Rep. Shane Hernandez – chair of the Michigan House Appropriations Committee – today received a special legislative report that will help prevent cost overruns and inefficiencies plaguing state information technology projects.
The bipartisan Information Technology Task Force – appointed by Hernandez last summer – already has sparked an Auditor General review, and future legislation is anticipated. The goal is to implement best practices for managing IT projects across all state departments and improve accountability.
“We are asking the tough questions and doing the hard work necessary to improve services for Michigan residents and save money for taxpayers,” said Hernandez, of Port Huron. “This is an accountability problem that dates back several years, and I am disappointed Gov. Whitmer didn’t even bother to mention the need for improving these vital services during her State of the State address last week. Whether it’s waiting in line at the Secretary of State’s office, navigating the foster care system, or connecting with health care – Michigan residents and taxpayers deserve better.”
Hernandez has noted the list of the state’s IT failures is “long and inexcusable” with projects that cost millions more than they should while delivering poor service to customers. A Department of Health and Human Services system related to tracking child abuse and neglect cases, for example, has received $231 million in the past several years and still has persistent and significant defects. About 40,000 Michigan residents were victimized and wrongfully accused of fraud between 2013 and 2015 by a faulty computer system used by the Unemployment Insurance Agency. A failed Secretary of State computer system overhaul started in 2005 resulted in service issues, lawsuits and cost overruns.
While examining these cases and others, the task force – chaired by Rep. Mark Huizenga of Walker – found systemic problems and helped craft solutions.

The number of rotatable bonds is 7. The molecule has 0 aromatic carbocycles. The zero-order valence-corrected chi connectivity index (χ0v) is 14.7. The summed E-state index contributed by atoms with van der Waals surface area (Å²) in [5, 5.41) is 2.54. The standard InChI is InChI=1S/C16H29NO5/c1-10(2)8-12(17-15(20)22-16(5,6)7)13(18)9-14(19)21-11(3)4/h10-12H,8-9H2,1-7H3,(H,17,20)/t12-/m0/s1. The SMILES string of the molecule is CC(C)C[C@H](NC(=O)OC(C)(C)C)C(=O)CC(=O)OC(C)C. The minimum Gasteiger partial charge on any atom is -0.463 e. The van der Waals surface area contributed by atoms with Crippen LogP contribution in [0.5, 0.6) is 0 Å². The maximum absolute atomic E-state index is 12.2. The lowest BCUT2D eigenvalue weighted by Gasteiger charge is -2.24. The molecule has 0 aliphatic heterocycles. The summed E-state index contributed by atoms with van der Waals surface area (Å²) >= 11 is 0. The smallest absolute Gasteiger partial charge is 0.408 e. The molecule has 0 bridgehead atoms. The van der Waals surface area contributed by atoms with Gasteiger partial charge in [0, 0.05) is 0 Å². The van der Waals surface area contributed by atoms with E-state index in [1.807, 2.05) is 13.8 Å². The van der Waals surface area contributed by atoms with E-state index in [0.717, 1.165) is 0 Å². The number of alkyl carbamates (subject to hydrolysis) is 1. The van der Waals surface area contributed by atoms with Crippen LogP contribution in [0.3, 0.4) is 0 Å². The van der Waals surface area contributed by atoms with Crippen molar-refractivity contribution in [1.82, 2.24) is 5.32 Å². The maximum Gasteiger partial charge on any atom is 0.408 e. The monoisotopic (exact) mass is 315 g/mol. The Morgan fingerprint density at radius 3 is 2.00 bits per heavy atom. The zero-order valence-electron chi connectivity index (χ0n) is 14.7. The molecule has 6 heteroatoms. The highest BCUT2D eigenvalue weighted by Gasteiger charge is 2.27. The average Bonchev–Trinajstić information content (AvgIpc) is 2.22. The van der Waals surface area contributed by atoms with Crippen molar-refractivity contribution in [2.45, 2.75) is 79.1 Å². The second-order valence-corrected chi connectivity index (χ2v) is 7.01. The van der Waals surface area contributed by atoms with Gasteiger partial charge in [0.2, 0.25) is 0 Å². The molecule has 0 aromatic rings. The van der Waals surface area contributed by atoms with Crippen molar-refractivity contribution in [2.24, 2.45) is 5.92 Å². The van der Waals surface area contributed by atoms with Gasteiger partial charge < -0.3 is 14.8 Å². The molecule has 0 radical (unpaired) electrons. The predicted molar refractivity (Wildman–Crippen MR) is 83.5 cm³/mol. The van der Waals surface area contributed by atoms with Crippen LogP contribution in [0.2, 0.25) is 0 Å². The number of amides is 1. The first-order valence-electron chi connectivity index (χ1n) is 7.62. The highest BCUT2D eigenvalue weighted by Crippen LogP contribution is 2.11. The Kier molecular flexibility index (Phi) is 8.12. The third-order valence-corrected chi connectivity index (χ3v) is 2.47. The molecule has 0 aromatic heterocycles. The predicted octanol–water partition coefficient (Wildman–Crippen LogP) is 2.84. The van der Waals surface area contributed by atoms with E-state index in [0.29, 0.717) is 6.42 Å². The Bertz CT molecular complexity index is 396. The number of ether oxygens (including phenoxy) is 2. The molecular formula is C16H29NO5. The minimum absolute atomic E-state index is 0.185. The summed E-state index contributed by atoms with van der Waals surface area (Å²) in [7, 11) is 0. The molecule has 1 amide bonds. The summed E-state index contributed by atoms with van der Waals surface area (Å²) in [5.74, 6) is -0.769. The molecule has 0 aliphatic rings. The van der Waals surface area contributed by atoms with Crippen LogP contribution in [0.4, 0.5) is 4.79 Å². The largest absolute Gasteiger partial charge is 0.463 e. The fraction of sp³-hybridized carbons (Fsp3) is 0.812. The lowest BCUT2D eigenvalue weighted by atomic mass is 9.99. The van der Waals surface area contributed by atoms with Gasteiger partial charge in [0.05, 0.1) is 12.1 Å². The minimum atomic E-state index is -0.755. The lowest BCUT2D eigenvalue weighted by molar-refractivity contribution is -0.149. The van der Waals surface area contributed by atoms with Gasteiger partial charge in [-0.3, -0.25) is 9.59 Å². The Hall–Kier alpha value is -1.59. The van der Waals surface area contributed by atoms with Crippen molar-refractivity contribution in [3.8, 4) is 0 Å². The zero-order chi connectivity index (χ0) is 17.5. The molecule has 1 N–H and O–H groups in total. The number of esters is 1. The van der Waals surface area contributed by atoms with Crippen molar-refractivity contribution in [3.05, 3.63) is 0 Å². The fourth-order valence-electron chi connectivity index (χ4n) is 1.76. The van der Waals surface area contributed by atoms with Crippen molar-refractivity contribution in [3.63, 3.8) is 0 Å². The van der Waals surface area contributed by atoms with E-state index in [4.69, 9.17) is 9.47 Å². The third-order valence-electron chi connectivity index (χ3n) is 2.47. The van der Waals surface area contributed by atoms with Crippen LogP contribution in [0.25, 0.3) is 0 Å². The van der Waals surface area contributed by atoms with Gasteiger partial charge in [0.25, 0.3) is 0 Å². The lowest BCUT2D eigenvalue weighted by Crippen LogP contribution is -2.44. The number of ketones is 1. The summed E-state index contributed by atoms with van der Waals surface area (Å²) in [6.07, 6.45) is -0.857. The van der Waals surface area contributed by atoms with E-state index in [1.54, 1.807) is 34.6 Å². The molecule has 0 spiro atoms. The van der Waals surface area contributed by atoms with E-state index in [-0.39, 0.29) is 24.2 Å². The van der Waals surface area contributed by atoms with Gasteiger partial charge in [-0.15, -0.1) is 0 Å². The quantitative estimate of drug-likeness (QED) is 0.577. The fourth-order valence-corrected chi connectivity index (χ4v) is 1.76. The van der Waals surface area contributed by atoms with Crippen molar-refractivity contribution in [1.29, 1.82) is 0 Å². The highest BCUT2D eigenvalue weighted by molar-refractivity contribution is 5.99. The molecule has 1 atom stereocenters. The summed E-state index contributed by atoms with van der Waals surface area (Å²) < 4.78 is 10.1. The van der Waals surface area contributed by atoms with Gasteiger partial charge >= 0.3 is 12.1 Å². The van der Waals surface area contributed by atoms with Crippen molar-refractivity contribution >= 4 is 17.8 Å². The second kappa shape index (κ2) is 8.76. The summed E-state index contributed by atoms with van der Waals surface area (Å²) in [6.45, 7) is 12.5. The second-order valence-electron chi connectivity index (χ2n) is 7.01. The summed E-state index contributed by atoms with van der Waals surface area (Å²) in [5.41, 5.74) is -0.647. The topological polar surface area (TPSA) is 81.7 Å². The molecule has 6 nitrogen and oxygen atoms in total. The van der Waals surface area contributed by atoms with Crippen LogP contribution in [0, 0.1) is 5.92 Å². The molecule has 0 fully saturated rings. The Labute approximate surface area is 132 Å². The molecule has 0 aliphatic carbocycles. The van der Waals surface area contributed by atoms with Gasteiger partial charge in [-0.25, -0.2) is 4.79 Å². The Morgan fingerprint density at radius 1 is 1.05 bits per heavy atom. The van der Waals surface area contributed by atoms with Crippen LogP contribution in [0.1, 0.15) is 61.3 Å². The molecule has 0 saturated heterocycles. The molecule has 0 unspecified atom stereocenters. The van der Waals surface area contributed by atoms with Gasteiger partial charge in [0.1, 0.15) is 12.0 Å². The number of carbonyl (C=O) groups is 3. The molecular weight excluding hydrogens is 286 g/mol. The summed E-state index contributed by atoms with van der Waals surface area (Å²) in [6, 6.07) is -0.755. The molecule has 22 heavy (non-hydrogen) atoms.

Among the findings and recommendations:
- All state IT contracts should include “clawback” provisions to help hold contractors accountable. These provisions often call for money to be repaid or other penalties if a contractor fails to deliver on contractual obligations related to project completion and performance.
- State departments should provide updates to the Legislature on IT projects that exceed their budgets or aren’t completed on time. This will improve oversight and transparency on behalf of taxpayers.
- Accounting practices and terminology should be standardized across all state departments, and all of the state’s IT projects should by managed by the Enterprise Project Management Office within the Department of Technology, Management and Budget. The task force found some IT projects did not adequately define basic terms and couldn’t determine if a project was on time or within budget because of differing language and interpretations. As part of the process to improve overall management, the state Auditor General completed a report focused on helping ensure true costs for projects are identified from start to finish.
“This is a problem that wasn’t created overnight and won’t be fixed overnight – but this task force and its recommendations are an important step in the right direction,” Hernandez said. “The money wasted on IT cost overruns and inefficiencies could have been spent fixing our roads, improving our schools and protecting our Great Lakes. The state must do a better job, and task forces like this one will help hold departments accountable.”
Hernandez formed the task force in June 2019. In addition to Huizenga, members on the task force include Rep. Annette Glenn of Midland, Rep. Mary Whiteford of Casco Township, Rep. Terry Sabo of Muskegon and Rep. Abdullah Hammoud of Dearborn.